AWS DataSync is an online data transfer service that simplifies, automates, and accelerates moving data between on-premises storage systems and AWS Storage services such as Amazon S3, Amazon Elastic File System (Amazon EFS), or Amazon FSx for Windows File Server. Manual tasks related to data transfers can slow down migrations and burden IT operations. AWS DataSync reduces or automatically handles many of these tasks, including scripting copy jobs, scheduling and monitoring transfers, validating data, and optimizing network utilization.
Create an AWS DataSync agent
An AWS DataSync agent deploys as a virtual machine in an on-premises data center. An AWS DataSync agent can be run on ESXi, KVM, and Microsoft Hyper-V hypervisors. The AWS DataSync agent is used to access on-premises storage systems and transfer data to the AWS DataSync managed service running on AWS. AWS DataSync always performs incremental copies by comparing from a source to a destination and only copying files that are new or have changed.
AWS DataSync supports the following SMB (Server Message Block) locations to migrate data from:
- Network File System (NFS)
- Server Message Block (SMB)
In this blog, I use SMB as the source location, since I am migrating from an on-premises Windows File server. AWS DataSync supports SMB 2.1 and SMB 3.0 protocols.
AWS DataSync saves metadata and special files when copying to and from file systems. When files are copied from a SMB file share and Amazon FSx for Windows File Server, AWS DataSync copies the following metadata:
- File timestamps: access time, modification time, and creation time
- File owner and file group security identifiers (SIDs)
- Standard file attributes
- NTFS discretionary access lists (DACLs): access control entries (ACEs) that determine whether to grant access to an object
Data Synchronization with AWS DataSync
When a task starts, AWS DataSyc goes through different stages. It begins with examining file system follows by data transfer to destination. Once data transfer is completed, it performs verification for consistency between source and destination file systems. You can review detailed information about the data synchronization stages.
You can activate your agent by using one of the following endpoint types:
- Public endpoints – If you use public endpoints, all communication from your DataSync agent to AWS occurs over the public internet.
- Federal Information Processing Standard (FIPS) endpoints – If you need to use FIPS 140-2 validated cryptographic modules when accessing the AWS GovCloud (US-East) or AWS GovCloud (US-West) Region, use this endpoint to activate your agent. You use the AWS CLI or API to access this endpoint.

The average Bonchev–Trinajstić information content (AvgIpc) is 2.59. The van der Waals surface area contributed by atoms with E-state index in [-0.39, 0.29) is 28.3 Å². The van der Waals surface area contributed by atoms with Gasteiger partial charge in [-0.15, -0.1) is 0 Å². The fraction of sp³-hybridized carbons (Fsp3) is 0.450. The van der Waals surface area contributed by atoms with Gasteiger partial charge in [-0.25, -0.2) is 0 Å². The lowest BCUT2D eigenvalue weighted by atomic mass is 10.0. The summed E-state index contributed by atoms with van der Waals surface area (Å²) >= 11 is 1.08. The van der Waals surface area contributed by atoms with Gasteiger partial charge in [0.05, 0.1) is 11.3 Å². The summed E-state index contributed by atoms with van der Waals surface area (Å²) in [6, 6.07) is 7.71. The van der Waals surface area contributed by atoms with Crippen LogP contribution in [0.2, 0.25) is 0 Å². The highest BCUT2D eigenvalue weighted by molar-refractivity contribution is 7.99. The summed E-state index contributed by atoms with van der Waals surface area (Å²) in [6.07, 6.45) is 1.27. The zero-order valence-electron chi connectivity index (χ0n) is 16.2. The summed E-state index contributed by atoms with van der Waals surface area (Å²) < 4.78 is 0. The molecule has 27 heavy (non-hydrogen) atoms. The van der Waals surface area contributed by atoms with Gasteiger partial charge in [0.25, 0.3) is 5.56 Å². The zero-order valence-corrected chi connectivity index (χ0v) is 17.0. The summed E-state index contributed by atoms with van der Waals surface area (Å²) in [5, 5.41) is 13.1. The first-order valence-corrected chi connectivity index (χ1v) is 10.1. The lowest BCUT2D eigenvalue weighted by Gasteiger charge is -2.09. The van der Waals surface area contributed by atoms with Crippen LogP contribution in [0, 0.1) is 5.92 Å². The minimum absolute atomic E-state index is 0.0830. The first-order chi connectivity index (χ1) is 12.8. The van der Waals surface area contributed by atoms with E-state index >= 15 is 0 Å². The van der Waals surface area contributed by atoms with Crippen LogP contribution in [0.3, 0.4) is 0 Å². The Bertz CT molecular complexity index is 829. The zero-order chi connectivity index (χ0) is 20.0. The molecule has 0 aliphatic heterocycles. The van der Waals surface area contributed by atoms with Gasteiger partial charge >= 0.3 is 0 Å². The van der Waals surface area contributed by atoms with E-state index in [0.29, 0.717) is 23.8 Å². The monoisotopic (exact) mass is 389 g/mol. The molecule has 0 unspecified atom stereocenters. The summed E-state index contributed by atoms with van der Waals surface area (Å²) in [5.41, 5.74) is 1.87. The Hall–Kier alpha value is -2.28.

- Virtual private cloud (VPC) endpoints – If you use a VPC endpoint, all communication from AWS DataSync to AWS services occurs through the VPC endpoint in your VPC in AWS. This approach provides a private connection between your self-managed data center, your VPC, and AWS services. It increases the security of your data as it is copied over the network.
In my demo environment, I have implemented AWS DataSync as indicated in following diagram. The DataSync Agent can be run either on VMware or Hyper-V and KVM platform in a customer on-premises data center.
Once the AWS DataSync Agent setup is completed and the task that defined the source file servers and destination Amazon FSx server is added, you can verify agent status in the AWS Management Console.
Select Task and then choose Start to start copying files and folders. This will start the replication task (or you can wait until the task runs hourly). You can check the History tab to see a history of the replication task executions.
Congratulations! You have replicated the contents of an on-premises file server to Amazon FSx. Let’s look and make sure the ACL permissions are still intact in their destination after migration. As shown in the following screenshots, the ACL permissions in the Payroll folder still remains as is, both on-premises users and Managed AD users are inside. Once the user’s computers are migrated to the Managed AD, they can access the same file share in Amazon FSx server using Managed AD credentials.
If you are performing testing by following the preceding steps in your own account, delete the following resources, to avoid incurring future charges:
- EC2 instances
- Managed AD
- Amazon FSx file system
- AWS Datasync
You have learned how to duplicate ACL permissions and shared folder permissions during migration of file servers to Amazon FSx. This process provides a seamless migration experience for users. Once the user’s computers are migrated to the Managed AD, they only need to remap shared folders from Amazon FSx. This can be automated by pushing down shared folders mapping with a Group Policy. If new files or folders are created in the source file server, AWS Datasync will synchronize to Amazon FSx server.
For customers who are planning to do a domain migration from on-premises to AWS Managed Microsoft AD, migration of resources like file servers are common. Handling ACL permissions plays a vital role in providing a seamless migration experience. The duplication of ACL can be an option, otherwise, the ADMT tool can be used to migrate SID information from the source Domain to destination Domain. To migrate SID history, SID filtering needs to be disabled during migration.